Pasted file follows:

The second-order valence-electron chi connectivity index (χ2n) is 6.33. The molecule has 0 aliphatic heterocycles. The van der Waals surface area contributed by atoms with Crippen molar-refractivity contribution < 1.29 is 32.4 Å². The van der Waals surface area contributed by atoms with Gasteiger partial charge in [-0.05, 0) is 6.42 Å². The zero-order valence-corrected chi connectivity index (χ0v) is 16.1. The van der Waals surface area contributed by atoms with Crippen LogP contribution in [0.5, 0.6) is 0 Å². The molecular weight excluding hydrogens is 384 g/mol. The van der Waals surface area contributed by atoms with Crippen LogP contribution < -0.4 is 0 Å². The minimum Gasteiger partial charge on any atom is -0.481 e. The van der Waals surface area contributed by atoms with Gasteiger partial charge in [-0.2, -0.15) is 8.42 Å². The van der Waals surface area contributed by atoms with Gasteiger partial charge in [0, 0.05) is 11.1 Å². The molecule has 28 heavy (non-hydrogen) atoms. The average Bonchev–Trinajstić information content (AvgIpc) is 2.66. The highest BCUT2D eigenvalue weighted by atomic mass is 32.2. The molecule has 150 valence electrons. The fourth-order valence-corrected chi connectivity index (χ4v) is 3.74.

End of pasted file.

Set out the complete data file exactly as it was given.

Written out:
The second-order valence-electron chi connectivity index (χ2n) is 6.33. The molecule has 0 aliphatic heterocycles. The van der Waals surface area contributed by atoms with Crippen molar-refractivity contribution < 1.29 is 32.4 Å². The van der Waals surface area contributed by atoms with Gasteiger partial charge in [-0.05, 0) is 6.42 Å². The zero-order valence-corrected chi connectivity index (χ0v) is 16.1. The van der Waals surface area contributed by atoms with Crippen LogP contribution in [0.5, 0.6) is 0 Å². The molecular weight excluding hydrogens is 384 g/mol. The van der Waals surface area contributed by atoms with Crippen LogP contribution < -0.4 is 0 Å². The minimum Gasteiger partial charge on any atom is -0.481 e. The van der Waals surface area contributed by atoms with Gasteiger partial charge in [-0.2, -0.15) is 8.42 Å². The van der Waals surface area contributed by atoms with Gasteiger partial charge in [0, 0.05) is 11.1 Å². The molecule has 28 heavy (non-hydrogen) atoms. The average Bonchev–Trinajstić information content (AvgIpc) is 2.66. The highest BCUT2D eigenvalue weighted by atomic mass is 32.2. The molecule has 150 valence electrons. The fourth-order valence-corrected chi connectivity index (χ4v) is 3.74.